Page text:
Some of the chlorine-consuming agents in the
water are nonpathogenic (nondisease-causing
organisms), but this bears no relationship to the
fact that they contribute to the total chlorine de-
mand of the water. Navy policy requires that for
field water supplies, the chlorine demand must be
satisfied and chlorine residual must be present.
Residual chlorine is the amount of unreacted
chlorine remaining at a specified time after the
chlorine compound is added. Chlorine in aqueous
solution is highly unstable. It may change
quantitatively and qualitatively under numerous
conditions, including the presence of other
elements or compounds. The total residual
chlorine in the water can be chemically divided
into several types.
. Total available residual chlorine. This is
the sum of the free available chlorine and the
combined available chlorine.
. Free available chlorine. This refers to
hypochlorous acid and hypochlorite ion present
in water. These are the most effective disinfec-
tion forms of chlorine. The free available chlorine
is a rapid-acting type, important because it can
be relied upon to destroy bacteria relatively
quickly, and thus is active during the period
immediately following chlorination. The relative
amount of each present in the water is dependent
upon the pH value of the water. It is important
to remember that when the pH is raised, the
quantity of free available chlorine required to kill
the same number of microorganisms increases.
With decreasing temperature, the same situation
of increasing dosage to maintain the same kill is
encountered. If the contact time is varied, then
the dosage applied must also be changed. For
example, to shorten the contact time the dosage
would have to be increased.
. Combined available chlorine. This results
from the presence of ammonia or organic nitrogen
that will react to form simple chloramines. Thus
the term combined available chlorine arises from
the fact that the chlorine has combined with
another substance. Chloramines are a slower
acting and less active form of disinfectant.
Therefore, a much higher concentration than that
of free available chlorine is needed to produce the
same germ-destroying effect. The specific
chloramines present are also a function of pH.
Chlorine demand in most water is likely to be
largely satisfied 10 minutes after chlorine is
added. After the first 10 minutes of chlorination,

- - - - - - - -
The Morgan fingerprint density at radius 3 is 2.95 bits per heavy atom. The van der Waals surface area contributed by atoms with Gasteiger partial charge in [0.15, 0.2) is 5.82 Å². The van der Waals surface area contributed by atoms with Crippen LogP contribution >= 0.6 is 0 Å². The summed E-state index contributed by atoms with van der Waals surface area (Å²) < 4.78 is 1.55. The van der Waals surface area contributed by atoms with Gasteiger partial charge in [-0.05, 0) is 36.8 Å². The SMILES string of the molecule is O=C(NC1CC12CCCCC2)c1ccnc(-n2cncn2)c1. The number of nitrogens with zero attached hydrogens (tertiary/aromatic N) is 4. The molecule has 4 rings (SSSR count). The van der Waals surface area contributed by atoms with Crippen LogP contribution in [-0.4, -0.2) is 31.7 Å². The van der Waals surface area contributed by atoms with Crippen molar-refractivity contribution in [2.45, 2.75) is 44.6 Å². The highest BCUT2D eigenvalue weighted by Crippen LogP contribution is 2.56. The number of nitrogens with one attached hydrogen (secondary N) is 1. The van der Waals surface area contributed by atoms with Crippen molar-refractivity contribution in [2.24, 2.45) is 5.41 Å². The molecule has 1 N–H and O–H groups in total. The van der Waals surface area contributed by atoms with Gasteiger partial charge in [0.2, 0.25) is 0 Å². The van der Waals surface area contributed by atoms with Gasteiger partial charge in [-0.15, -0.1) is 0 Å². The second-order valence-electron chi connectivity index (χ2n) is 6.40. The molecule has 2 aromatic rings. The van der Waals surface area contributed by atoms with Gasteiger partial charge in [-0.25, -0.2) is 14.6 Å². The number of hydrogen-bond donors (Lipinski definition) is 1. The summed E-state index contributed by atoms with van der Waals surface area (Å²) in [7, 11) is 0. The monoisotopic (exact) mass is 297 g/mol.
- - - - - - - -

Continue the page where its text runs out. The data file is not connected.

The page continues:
disinfection continues but at a diminishing rate.
A standard period of 30 minutes contact time is
used to assure that highly resistant or high disease-
producing organisms have been destroyed, pro-
viding a high enough dosage has been applied.
Given a sufficiently large chlorine content, and
if certain other conditions are met, even such
special water purification problems as the presence
of amoebic cysts or schistosomes will be solved
with the 30-minute contact period.
The efficiency of the chemical disinfection
process is dependent upon numerous factors.
They include the type and concentration of
microorganisms, the pH and temperature of the
water, the presence of interfering substances, and
whether or not the organisms are protected from
the disinfection solution by being embedded in
tissue cells, or clumps of tissue cells, or other
material. Therefore, various concentrations of
disinfectants are required. Minimum concentra-
tions of disinfectants are prescribed below. Higher
concentrations may frequently be prescribed by
the medical officer on the basis of his knowledge
of endemic disease or local environmental con-
SEABEE-operated mobile and portable water
treatment units use coagulation and filtration as
a part of the treatment process. They are capable
of a high degree of removal of particulate
material. When those units are used, sufficient
chlorine will be added to the water, preferably
before coagulation, so the residual in the finished
water after 30 minutes of contact will be at least
as much as that indicated by the following table.
30-Minute Free Chlorine
Residuals in mg/1
If adequate provisions are not made for accurate
and frequent measurement of pH, 5.00 mg/1 must
be used. The following guidelines were used in
developing the above table:
. The water to be treated would be natural
surface or ground water of average composition
and not grossly or deliberately contaminated.